Only half of locally advanced rectal cancer patients receive standard therapy, which is affected by demographic factors.
Only half of locally advanced rectal cancer patients receive standard therapy, which could in part be linked to socioeconomic factors, a recent study found.
The standard care over the past decade has been neoadjuvant chemoradiation therapy (NACRT) followed by surgery, which has shown the best outcomes.
A study published in Cancer gathered data from the National Cancer Data Base to identify 66,197 patients diagnosed and treated for stage 2 and 3 rectal adenocarcinoma between 2004 and 2012.
The results of the study showed that patients who received NACRT increased over the study time period, with 42.9% from 2004 to 2006; 50% from 2007 to 2009; and 55% from 2010 to 2012. Furthermore, less favorable treatments, including chemoradiation after surgery or surgery alone, declined.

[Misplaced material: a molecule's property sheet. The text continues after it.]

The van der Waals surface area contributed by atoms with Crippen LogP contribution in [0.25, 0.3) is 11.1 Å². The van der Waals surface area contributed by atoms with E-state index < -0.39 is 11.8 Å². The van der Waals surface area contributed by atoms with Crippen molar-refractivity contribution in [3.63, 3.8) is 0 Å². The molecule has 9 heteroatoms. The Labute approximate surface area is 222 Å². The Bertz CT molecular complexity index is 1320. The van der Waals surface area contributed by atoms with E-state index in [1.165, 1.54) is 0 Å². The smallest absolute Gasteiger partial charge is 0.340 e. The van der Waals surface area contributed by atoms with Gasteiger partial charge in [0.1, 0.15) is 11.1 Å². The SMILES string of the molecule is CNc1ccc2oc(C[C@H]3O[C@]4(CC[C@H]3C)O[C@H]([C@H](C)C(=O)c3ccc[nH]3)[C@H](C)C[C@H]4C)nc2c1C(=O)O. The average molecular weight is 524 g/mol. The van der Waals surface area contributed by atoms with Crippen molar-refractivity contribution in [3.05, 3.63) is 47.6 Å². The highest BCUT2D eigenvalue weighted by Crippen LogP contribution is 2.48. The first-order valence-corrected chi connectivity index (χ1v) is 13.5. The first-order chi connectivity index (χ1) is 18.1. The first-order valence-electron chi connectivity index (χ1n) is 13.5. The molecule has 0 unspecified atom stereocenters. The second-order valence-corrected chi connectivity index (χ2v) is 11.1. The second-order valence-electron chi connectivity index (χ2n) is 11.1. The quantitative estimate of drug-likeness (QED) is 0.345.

Despite the increase, only about half of patients were currently receiving NACRT, a treatment recommended by national guidelines.
Some factors associated with the lack of NACRT treatment included receiving treatment at a facility with low or medium case volume; being of other than non-Hispanic white race/ethnicity; lack of private insurance; and residence in lower education neighborhoods.
“Unfortunately, with only 55% of US patients with locally advanced rectal cancer receiving the standard of treatment in the recent years, one must address the gap between the guidelines and the variable penetrance into routine clinical practice,” the study authors wrote.